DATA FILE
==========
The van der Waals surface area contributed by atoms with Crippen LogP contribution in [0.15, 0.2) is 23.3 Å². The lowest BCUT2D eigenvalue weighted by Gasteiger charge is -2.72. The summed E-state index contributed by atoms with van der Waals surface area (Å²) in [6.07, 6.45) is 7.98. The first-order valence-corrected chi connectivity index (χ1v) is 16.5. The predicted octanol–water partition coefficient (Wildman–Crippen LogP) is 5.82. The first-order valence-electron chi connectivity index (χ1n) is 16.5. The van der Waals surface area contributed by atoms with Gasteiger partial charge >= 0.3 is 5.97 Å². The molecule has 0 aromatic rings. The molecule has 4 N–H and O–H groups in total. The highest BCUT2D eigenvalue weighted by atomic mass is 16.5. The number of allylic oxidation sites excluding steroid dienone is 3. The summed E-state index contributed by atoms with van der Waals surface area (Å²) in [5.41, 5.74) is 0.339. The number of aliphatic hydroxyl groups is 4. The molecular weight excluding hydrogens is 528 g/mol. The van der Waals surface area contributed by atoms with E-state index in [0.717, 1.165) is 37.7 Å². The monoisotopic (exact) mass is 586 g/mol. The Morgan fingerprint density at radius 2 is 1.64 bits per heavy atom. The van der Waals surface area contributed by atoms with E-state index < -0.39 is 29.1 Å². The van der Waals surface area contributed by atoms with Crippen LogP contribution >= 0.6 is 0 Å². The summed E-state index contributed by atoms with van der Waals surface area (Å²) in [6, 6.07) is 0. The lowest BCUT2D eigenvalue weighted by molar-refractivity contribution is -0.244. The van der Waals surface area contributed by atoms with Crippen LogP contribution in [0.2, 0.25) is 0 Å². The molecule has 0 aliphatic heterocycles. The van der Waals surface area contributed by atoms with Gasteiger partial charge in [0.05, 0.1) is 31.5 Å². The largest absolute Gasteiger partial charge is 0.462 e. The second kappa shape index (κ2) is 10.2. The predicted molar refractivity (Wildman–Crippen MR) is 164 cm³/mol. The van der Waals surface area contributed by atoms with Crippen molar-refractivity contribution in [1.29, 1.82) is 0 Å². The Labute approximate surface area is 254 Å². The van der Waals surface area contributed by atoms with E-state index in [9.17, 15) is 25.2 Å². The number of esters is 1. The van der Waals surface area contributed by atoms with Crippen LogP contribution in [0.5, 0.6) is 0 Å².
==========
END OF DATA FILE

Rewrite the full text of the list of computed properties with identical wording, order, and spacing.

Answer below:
The van der Waals surface area contributed by atoms with Crippen LogP contribution in [0.15, 0.2) is 23.3 Å². The lowest BCUT2D eigenvalue weighted by Gasteiger charge is -2.72. The summed E-state index contributed by atoms with van der Waals surface area (Å²) in [6.07, 6.45) is 7.98. The first-order valence-corrected chi connectivity index (χ1v) is 16.5. The predicted octanol–water partition coefficient (Wildman–Crippen LogP) is 5.82. The first-order valence-electron chi connectivity index (χ1n) is 16.5. The van der Waals surface area contributed by atoms with Gasteiger partial charge >= 0.3 is 5.97 Å². The molecule has 0 aromatic rings. The molecule has 4 N–H and O–H groups in total. The highest BCUT2D eigenvalue weighted by atomic mass is 16.5. The number of allylic oxidation sites excluding steroid dienone is 3. The summed E-state index contributed by atoms with van der Waals surface area (Å²) in [5.41, 5.74) is 0.339. The number of aliphatic hydroxyl groups is 4. The molecular weight excluding hydrogens is 528 g/mol. The van der Waals surface area contributed by atoms with E-state index in [0.717, 1.165) is 37.7 Å². The monoisotopic (exact) mass is 586 g/mol. The Morgan fingerprint density at radius 2 is 1.64 bits per heavy atom. The van der Waals surface area contributed by atoms with E-state index < -0.39 is 29.1 Å². The van der Waals surface area contributed by atoms with Crippen LogP contribution >= 0.6 is 0 Å². The summed E-state index contributed by atoms with van der Waals surface area (Å²) in [6, 6.07) is 0. The lowest BCUT2D eigenvalue weighted by molar-refractivity contribution is -0.244. The van der Waals surface area contributed by atoms with Crippen LogP contribution in [0.2, 0.25) is 0 Å². The molecule has 0 aliphatic heterocycles. The van der Waals surface area contributed by atoms with Gasteiger partial charge in [0.05, 0.1) is 31.5 Å². The largest absolute Gasteiger partial charge is 0.462 e. The second kappa shape index (κ2) is 10.2. The predicted molar refractivity (Wildman–Crippen MR) is 164 cm³/mol. The van der Waals surface area contributed by atoms with Crippen molar-refractivity contribution in [1.29, 1.82) is 0 Å². The Labute approximate surface area is 254 Å². The van der Waals surface area contributed by atoms with E-state index in [9.17, 15) is 25.2 Å². The number of esters is 1. The van der Waals surface area contributed by atoms with Crippen LogP contribution in [0.5, 0.6) is 0 Å².